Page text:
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Lee County keeps rubber stamp in storage

Wind company faces another big hurdle for turbine plans

Published: Saturday, March 30, 2013 1:15 a.m. CST

(Continued from Page 1)

DIXON – Lee County does not plan to use the rubber stamp this time.

Historically, wind energy companies have driven the county's process in reviewing proposed wind farms. In 2006, the county's zoning board approved a company's proposed findings of fact, word for word.

That has opened the county to charges that it's the tool of the wind industry at the expense of residents.

The county's Zoning Board of Appeals has scheduled nine meetings next month to draft the findings of fact for a proposed wind farm – the determinations about how the wind farm would affect such things as utilities and the environment.

Previously, the entire process of approving a wind farm took one meeting.

At a 2006 zoning board meeting, an attorney for the proposed Shady Oaks wind farm near Compton presented proposed findings of fact. Those findings stated, among other things, that the turbines would have no effect on the character of the neighborhood or on public health and safety.

The board approved the language as presented.

Since then, local opposition to wind farms has increased. Neighbors complain about noise, vibrations and shadow flicker from turbines. And they say wind farms have reduced the value of their properties.

For the latest wind farm – Ireland-based Mainstream Renewable Power's Green River project in southwest Lee County – the zoning board held 26 meetings that took up 65 hours. Now, the decision-making process begins.

Zoning Administrator Chris Henkel acknowledged the board would handle the findings of fact differently.

"It should be done by the board," he said. "That's part of the process."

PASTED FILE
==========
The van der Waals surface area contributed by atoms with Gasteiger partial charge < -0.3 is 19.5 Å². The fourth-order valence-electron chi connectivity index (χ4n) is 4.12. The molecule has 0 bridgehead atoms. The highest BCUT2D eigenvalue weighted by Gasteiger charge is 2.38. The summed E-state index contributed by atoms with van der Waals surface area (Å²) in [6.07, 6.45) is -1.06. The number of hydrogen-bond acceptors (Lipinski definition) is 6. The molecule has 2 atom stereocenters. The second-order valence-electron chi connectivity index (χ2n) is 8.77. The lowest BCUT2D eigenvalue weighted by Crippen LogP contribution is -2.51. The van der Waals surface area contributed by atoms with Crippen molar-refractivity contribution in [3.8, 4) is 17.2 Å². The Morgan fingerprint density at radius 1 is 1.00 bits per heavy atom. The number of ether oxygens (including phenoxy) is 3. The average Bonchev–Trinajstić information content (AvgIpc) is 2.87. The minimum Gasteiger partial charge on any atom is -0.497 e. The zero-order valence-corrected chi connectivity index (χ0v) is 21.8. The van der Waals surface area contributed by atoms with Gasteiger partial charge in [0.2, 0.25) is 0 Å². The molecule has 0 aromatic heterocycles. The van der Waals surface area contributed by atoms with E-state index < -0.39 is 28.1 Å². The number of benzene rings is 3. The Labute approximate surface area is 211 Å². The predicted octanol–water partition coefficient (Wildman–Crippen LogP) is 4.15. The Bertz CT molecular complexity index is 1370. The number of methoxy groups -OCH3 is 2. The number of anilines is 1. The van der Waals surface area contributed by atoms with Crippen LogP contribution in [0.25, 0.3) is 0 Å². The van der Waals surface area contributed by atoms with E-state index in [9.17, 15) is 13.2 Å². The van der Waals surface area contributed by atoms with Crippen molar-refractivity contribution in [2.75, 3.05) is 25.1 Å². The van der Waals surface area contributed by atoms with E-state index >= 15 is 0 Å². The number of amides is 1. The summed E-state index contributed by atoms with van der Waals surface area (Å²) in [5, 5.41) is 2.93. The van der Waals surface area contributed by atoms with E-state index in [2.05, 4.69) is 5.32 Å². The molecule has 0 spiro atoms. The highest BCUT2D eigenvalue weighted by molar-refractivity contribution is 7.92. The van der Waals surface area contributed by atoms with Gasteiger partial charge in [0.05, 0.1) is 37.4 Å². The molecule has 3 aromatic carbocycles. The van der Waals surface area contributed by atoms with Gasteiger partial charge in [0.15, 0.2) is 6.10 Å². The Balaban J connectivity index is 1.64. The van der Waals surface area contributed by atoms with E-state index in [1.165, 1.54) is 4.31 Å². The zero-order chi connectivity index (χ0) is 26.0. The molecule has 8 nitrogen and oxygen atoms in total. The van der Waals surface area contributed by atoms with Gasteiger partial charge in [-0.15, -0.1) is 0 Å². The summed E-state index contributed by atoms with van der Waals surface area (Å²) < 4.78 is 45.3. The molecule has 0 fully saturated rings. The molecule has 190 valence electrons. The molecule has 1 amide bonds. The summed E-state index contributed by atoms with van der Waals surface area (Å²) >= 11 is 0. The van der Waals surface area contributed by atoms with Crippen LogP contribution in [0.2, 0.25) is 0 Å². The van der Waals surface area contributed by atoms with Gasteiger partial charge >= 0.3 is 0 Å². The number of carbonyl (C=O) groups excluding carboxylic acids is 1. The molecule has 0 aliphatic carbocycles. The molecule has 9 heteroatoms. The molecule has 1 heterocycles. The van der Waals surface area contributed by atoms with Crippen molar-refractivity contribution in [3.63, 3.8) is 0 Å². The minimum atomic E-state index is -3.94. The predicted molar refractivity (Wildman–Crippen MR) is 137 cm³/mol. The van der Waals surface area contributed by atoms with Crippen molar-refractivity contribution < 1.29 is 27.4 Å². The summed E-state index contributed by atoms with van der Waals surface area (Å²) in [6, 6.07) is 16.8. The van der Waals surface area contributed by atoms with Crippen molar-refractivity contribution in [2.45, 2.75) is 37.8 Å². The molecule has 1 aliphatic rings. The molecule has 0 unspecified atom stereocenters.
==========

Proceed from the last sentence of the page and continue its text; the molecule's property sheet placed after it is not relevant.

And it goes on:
Vince Green, Mainstream's project manager, said the approval process for wind farms is becoming more drawn out.

"That's the future of wind development," he said. "Maybe in the past, wind developers have written findings of fact, but things are changing all over."

He said it's good for the industry to be questioned.

"We shouldn't be hiding anything," he said.

State's attorney 'a straight shooter'

Last summer, the Whiteside County Planning and Zoning Commission recommended the approval of nine turbines as part of the same Mainstream wind farm. The County Board followed that advice.

Before the commission met, Stuart Richter, the county's planning and zoning administrator, drafted the findings of fact and conditions for the wind farm. He submitted them to then-State's Attorney Gary Spencer and County Administrator Joel Horn for review, but neither responded.

The commission made only minor changes to Richter's proposal.

In Bureau County, the zoning board doesn't have written findings of fact prepared before it begins its decision-making process, said Kristine Donarski, the county's zoning officer.

"They consider the evidence that is given," Donarski said. "The standards are written in our zoning ordinance. They see if the project meets the standards."

Franklin Grove resident Jim Timble, an opponent of the proposed Mainstream wind farm, credited the new Lee County state's attorney, Anna Sacco-Miller, with bringing more openness to the process.

The state's attorney's office, he said, advised the zoning board not to rubberstamp any proposed findings of fact.

Sacco-Miller also has been praised for pushing the county to post wind hearing transcripts online, a practice fought by her predecessor, Henry Dixon.

"She's a straight shooter and goes by the law," Timble said.

County has 'totally ignored' process

In the coming meetings, Timble said, he and others plan to raise the issue of the effects of the wind turbines on agriculture. County regulations prevent development that reduces the amount of prime farmland.

For wind farms, however, the county hasn't used a scoring system to determine whether land is prime. The footprint of turbines, officials say, isn't big enough to trigger the regulations.

Timble disagrees.

"The county has totally ignored the process," he said. "The process is to protect farmland."

Public invited

The Lee County Zoning Board of Appeals will meet at 7 p.m. April 10 in the County Board meeting room on the third floor of the Old County Courthouse, 112 E. Second St. 

The board will begin the decision-making process on the proposed Mainstream Renewable Power wind farm.

If needed, other meetings are scheduled for the same time and place April 11, 12, 23, 24, 25, 26, 29 and 30.

For more information, visit the county’s website at www.countyoflee.org or call the zoning office at 815-288-3643.

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